“Maths gives us hope that every problem has a solution.”
At Southill children are taught maths every day using the White Rose maths scheme. This ensures content and progression of skills and knowledge across the school from our youngest mathematicians in Reception all the way to Year 6. We pride ourselves on delivering an engaging curriculum with the use of resources at the very heart of what we do. Every day children are challenged to solve a daily ‘problem’ which requires them to talk mathematically with their peers, link ideas and show their thinking.
Our maths curriculum places an emphasis on learning concepts through exploration and teaching children efficient methods of calculation. Practical resources are always available for the children who develop a strong independence in their learning as they move through the school.
White Rose Maths Explained
What is so great about White Rose Maths?
Problem solving is at the heart of mathematics. The focus is not on rote procedures, rote memorisation or tedious calculations but on relational understanding. Pupils are encouraged to solve problems working with their core competencies, such as visualisation, generalisation and decision making through the exploration of manipulatives and recordings in their Journals.
At Southill we support all children to work through different stages of understanding and representation.
Concrete – children use concrete objects and manipulatives every lesson to help them understand, model and explain what they are doing.
Pictorial – children build upon the ‘concrete’ using pictorial representations, which can then be used to explain thinking, reason and problem solve. This can be seen in their individual journals.
Abstract – children can apply their understanding in a range of abstract concepts, such as word problems.
How are lessons taught?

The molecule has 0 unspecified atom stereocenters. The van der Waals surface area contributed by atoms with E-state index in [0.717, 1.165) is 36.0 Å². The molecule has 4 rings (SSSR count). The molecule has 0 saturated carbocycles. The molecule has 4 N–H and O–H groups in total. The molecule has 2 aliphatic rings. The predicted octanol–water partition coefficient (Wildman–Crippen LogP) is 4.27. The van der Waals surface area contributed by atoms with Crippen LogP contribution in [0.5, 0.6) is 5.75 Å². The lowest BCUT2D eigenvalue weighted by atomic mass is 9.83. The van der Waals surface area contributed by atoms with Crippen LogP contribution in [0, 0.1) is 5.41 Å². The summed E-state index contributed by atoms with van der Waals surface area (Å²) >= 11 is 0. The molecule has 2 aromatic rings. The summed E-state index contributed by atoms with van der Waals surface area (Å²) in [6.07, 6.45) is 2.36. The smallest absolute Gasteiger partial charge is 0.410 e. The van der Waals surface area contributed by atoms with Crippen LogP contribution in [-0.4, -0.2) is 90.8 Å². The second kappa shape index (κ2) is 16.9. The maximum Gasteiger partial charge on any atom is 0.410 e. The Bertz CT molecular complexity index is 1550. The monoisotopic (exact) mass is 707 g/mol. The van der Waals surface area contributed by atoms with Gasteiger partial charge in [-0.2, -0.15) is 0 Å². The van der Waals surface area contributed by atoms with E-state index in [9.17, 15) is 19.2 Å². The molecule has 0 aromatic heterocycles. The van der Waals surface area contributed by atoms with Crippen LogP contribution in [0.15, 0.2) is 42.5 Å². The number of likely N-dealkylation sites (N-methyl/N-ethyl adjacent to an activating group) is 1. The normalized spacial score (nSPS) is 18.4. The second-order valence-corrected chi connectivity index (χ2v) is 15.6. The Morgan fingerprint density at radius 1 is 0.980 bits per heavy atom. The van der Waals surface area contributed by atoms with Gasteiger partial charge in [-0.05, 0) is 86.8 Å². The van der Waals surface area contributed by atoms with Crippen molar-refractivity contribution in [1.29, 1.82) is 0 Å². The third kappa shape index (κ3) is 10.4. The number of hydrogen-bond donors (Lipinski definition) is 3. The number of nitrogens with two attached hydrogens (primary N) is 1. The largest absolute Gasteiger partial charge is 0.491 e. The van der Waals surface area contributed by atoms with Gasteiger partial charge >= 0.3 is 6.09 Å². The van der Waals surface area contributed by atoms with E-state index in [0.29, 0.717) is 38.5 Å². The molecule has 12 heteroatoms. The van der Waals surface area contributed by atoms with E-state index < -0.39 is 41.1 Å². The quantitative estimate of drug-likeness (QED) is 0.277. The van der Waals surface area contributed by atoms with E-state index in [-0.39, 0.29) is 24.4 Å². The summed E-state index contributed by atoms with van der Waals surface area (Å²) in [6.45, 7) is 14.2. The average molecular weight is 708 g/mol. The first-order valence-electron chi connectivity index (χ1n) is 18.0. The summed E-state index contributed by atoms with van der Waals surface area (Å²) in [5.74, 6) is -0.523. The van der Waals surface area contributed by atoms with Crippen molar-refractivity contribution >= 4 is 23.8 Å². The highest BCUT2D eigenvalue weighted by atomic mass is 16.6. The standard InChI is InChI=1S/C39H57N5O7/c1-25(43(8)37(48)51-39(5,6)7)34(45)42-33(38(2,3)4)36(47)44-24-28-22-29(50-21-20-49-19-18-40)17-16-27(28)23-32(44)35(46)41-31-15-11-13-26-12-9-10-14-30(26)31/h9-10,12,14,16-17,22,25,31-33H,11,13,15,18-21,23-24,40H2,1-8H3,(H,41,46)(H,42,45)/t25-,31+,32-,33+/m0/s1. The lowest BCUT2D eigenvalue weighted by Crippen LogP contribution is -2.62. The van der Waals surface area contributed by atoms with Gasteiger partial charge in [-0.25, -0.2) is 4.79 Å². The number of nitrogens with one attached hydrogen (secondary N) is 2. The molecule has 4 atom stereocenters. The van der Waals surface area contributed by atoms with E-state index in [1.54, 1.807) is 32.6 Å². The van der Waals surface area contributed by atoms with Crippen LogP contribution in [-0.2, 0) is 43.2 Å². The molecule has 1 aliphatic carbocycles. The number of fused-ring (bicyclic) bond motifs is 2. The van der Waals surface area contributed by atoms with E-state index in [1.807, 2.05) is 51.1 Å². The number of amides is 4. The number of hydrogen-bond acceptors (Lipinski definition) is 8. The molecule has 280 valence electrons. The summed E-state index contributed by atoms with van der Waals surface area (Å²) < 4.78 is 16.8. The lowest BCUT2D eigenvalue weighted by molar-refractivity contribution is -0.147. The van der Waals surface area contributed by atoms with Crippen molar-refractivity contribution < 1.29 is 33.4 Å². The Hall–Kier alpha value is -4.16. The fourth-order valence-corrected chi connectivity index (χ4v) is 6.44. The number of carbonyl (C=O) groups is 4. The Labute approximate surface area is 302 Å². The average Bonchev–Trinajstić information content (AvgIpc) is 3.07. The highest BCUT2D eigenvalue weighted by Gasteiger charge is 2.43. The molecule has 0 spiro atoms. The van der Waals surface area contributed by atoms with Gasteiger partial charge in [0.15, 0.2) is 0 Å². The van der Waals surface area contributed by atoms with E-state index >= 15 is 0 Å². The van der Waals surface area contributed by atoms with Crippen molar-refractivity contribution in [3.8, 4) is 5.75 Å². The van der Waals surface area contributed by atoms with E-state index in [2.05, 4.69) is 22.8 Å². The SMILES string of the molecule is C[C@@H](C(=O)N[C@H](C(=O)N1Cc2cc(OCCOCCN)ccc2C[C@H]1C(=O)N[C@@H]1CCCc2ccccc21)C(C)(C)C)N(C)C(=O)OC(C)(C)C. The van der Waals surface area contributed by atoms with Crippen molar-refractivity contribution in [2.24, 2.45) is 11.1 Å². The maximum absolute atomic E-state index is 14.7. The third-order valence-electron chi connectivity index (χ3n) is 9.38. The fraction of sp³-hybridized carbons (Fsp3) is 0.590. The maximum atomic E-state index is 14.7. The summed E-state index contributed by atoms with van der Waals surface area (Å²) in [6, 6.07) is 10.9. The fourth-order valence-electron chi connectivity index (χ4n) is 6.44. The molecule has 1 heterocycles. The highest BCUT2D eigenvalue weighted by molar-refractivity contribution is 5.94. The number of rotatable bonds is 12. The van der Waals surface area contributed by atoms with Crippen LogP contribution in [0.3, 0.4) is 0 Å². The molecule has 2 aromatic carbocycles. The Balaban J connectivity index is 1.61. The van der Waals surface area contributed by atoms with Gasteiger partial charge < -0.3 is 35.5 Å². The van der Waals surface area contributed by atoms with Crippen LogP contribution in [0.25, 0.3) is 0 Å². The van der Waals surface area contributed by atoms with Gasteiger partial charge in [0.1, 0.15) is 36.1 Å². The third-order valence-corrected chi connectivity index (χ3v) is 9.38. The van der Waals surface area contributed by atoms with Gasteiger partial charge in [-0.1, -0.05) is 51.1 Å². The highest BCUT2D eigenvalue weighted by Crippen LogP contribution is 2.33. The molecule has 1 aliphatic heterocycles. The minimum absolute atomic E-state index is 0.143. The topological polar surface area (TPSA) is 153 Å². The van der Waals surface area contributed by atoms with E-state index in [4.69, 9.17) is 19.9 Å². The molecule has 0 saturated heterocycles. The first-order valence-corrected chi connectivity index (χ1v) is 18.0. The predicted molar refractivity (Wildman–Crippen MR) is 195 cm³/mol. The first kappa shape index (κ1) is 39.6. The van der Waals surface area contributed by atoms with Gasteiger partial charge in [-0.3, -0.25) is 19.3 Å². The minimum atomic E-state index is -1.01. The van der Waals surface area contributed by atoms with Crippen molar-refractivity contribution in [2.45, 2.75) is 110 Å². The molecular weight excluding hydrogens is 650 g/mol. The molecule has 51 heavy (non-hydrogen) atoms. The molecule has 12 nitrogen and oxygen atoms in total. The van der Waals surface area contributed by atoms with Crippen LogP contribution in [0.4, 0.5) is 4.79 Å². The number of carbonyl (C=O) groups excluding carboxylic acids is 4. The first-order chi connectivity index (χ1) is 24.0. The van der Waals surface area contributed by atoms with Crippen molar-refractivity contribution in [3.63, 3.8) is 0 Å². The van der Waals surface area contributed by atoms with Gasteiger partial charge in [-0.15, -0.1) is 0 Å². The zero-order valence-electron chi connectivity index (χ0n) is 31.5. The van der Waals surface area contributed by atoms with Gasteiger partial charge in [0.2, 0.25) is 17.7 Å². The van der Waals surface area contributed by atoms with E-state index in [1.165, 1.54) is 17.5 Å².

Every day, children will have a 15minute arithmetic session. This will include times table practise.
Next the whole class complete their ‘Get Ready’ starter questions which helps them to refresh prior learning.
After that all children take a look at a mathematical problem in their Journal. This is where children are then encouraged to model, draw and explain their mathematical thinking independently. This involves using concrete resources to help them. This question is then explored further as a class with children contributing and building upon one another’s ideas.
Now its time for ‘Lets Learn’. This part of the lesson involves the teacher introducing a new skill or concept which is taught to the class. Children will look at the same concept in various different formats and will be exposed to mathematical vocabulary and the teacher will address any possible misconceptions .
This then leads onto the children completing their own workbooks. These tasks follow up the new learning and questions become progressively more challenging.
What impact will be seen in Maths?
Children will have a greater conceptual understanding of number and calculation. They will be able to visualise and represent concepts with increased confidence and accuracy.
Struggling learners will be fully supported through accessing concrete equipment and use of visual models to support understanding.
Confident learners will be challenged through exposure to unfamiliar problems, development of reasoning skills and by exploring multiple ways to manipulate numbers and solve problems. These can be seen in their journal challenges and in the workbook reasoning questions.
At Southill, our goal is to ensure that all children become confident mathematicians who can apply skills and knowledge in real life contexts.